an aminated polyepichlorohydrin prepared by reacting polyepichlorohydrin with an amine selected from the class consisting of secondary aliphatic amines and secondary alicyclic amines at a temperature of from about 110 C to about 170 C, the amount of said amines is such so that between 50 percent to 100 percent of the chloro groups in said polyepichlorohydrin is reacted;
a polyethylenimine having the formula ##STR10## where R is hydrogen, methyl, ethyl, propyl, isopropyl, hydroxyethyl, 2-hydroxypropyl, 3-hydroxypropyl, 2-aminoethyl, 2-aminopropyl, and 3-aminopropyl, and y is about 10 to about 100, and combinations thereof;
including from 1 to about 10 grams/liter of a propylene oxide-ethylene oxide block copolymer having a molecular weight of more than 500, said block copolymer prepared by the sequential addition of propylene oxide and ethylene oxide, in either order, to a residue of any organic compound containing a plurality of active hydrogen atoms; and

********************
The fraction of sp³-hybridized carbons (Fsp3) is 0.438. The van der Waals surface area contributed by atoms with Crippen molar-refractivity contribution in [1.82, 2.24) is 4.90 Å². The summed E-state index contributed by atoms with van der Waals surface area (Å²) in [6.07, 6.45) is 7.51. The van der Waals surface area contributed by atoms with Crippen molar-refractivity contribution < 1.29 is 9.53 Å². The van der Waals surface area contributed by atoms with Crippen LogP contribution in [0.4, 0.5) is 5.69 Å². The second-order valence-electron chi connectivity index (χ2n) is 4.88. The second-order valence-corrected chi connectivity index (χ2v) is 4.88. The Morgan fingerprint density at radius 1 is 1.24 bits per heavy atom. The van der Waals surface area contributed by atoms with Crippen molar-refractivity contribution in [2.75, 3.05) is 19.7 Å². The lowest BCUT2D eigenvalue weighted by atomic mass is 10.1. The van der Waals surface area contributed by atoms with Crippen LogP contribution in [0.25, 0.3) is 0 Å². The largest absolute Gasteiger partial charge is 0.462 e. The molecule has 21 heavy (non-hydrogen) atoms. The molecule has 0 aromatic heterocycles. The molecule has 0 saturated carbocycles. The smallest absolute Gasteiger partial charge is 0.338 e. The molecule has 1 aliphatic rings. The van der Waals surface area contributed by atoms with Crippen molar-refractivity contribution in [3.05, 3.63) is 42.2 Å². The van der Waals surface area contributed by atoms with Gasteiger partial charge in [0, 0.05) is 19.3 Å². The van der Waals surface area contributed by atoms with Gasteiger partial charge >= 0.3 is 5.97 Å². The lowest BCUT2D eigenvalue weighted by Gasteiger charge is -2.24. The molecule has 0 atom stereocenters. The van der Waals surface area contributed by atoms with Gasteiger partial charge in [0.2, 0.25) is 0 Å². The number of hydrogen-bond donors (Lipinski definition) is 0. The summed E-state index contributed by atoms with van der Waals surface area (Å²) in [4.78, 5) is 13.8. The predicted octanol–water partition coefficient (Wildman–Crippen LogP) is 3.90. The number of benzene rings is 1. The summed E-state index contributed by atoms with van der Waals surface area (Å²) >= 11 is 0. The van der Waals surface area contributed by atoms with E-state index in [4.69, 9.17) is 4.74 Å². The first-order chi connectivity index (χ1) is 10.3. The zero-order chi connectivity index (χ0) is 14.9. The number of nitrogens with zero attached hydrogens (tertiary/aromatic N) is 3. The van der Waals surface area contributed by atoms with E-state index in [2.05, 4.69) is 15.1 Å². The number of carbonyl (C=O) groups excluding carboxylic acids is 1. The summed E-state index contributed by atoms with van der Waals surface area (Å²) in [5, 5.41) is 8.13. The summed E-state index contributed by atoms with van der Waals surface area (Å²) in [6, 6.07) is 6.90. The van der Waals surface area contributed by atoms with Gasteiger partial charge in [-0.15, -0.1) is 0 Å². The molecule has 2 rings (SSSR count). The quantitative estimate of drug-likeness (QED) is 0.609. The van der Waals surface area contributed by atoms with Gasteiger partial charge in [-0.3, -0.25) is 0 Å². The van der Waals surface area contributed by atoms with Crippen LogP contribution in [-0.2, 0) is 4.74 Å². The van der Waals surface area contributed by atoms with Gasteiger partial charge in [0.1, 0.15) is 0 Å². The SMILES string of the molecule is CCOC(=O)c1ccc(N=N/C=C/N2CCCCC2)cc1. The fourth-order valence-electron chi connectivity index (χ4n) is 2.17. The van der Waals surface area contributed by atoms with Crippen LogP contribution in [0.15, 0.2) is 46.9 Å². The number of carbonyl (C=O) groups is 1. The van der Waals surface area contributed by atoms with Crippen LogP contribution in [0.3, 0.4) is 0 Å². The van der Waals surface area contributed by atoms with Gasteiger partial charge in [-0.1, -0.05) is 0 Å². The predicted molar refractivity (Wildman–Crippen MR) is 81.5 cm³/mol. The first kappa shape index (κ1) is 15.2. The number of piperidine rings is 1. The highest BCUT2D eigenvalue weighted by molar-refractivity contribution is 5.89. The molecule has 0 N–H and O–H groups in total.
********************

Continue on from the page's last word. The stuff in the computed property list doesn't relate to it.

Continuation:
from about 0.05 to about 0.5 grams/liter of an aliphatic ketone having the general formula ##STR11## where R1 is an alkyl group having from 1 to 4 carbon atoms or an alkenyl group having from 2 to 4 carbon atoms;
where R2 is hydrogen or an alkyl group having from 1 to 4 carbon atoms; and
where R3 is an alkyl group having from 1 to 4 carbon atoms or furyl.
13. A bath according to claim 12, wherein said linear aliphatic amine polymer is prepared by reacting at a temperature of from about 110 F to about 220 F, said secondary aliphatic amines and said secondary alicyclic amines of said aminated polyepichlorohydrin contains from 2 to about 6 carbon atoms, and said block copolymer residue is selected from the class consisting of ethylene glycol, propylene glycol, a primary amine compound, and a secondary amine compound.